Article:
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8. Industrial Expansion in America

So you combine the increased demand for certain industrial products with dramatically increased railroad activity, because at this time the way you get raw materials from one place to another, finished products from one place to another, it's all, it's almost all railroads. And this kind of activity on railroads requires a tremendous amount of labor. Track work has to be done in the spring, in addition to maintenance you need people to run the trains so it's a very, actually a much more labor intensive operation-railroads-than you think about.

And unfortunately, at least from the perspective of the industrialists and the railroad owners, who are looking at the possibility of huge profits, and we later know, we know from later investigations that World War I created massive profits for American industry. At that time though, it wasn't clear who would do the repair work on the railroad tracks, who would make the steel, who would slaughter the meat.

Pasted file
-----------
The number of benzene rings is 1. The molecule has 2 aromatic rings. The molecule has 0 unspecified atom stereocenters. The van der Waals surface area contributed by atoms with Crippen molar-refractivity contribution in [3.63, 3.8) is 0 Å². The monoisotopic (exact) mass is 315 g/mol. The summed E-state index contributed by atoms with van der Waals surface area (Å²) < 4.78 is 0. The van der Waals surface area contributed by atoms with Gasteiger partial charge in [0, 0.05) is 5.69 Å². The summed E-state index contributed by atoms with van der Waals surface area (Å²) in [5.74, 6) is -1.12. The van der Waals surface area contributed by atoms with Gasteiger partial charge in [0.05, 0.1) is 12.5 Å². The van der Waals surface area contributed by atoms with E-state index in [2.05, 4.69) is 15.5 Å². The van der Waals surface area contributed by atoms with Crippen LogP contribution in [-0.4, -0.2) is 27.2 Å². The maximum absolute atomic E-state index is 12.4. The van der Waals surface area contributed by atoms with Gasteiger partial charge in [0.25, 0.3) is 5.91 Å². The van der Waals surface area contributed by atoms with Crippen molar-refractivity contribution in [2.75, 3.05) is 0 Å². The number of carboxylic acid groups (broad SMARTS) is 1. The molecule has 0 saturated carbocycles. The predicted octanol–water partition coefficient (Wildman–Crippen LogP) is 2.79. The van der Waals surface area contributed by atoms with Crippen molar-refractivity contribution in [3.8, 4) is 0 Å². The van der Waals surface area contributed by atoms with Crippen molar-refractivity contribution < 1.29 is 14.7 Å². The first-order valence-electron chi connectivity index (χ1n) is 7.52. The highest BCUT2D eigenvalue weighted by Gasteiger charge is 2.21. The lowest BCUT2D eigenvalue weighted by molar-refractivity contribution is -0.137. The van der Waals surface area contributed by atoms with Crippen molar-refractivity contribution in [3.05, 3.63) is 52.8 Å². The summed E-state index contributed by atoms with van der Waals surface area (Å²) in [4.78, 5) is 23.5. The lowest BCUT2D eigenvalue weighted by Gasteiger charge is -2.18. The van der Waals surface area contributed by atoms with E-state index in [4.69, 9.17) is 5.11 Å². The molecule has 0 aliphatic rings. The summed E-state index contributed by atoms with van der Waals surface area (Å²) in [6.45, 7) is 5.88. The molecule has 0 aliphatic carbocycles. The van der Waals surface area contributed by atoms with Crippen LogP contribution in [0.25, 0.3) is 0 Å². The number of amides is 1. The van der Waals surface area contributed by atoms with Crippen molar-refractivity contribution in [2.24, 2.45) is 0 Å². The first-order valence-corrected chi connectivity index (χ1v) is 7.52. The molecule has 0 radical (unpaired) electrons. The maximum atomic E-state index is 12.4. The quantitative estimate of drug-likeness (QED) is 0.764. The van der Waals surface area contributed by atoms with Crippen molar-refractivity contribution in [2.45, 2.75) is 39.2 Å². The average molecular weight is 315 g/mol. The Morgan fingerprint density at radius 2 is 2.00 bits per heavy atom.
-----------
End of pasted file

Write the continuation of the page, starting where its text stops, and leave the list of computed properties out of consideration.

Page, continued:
During the preceding periods of industrial expansion, industrialists had turned mainly to European immigration; the people who wrote the letters, the other set of letters that you saw, as well as white migrants from the countryside. In fact, from a period of about late 1880s-early 1890s until 1914 is the period of greatest immigration to the United States until the end of the 1990s. This is the period we think of as when certain immigrant groups came to the United States, Eastern Europeans, Southern Europeans, in massive numbers.

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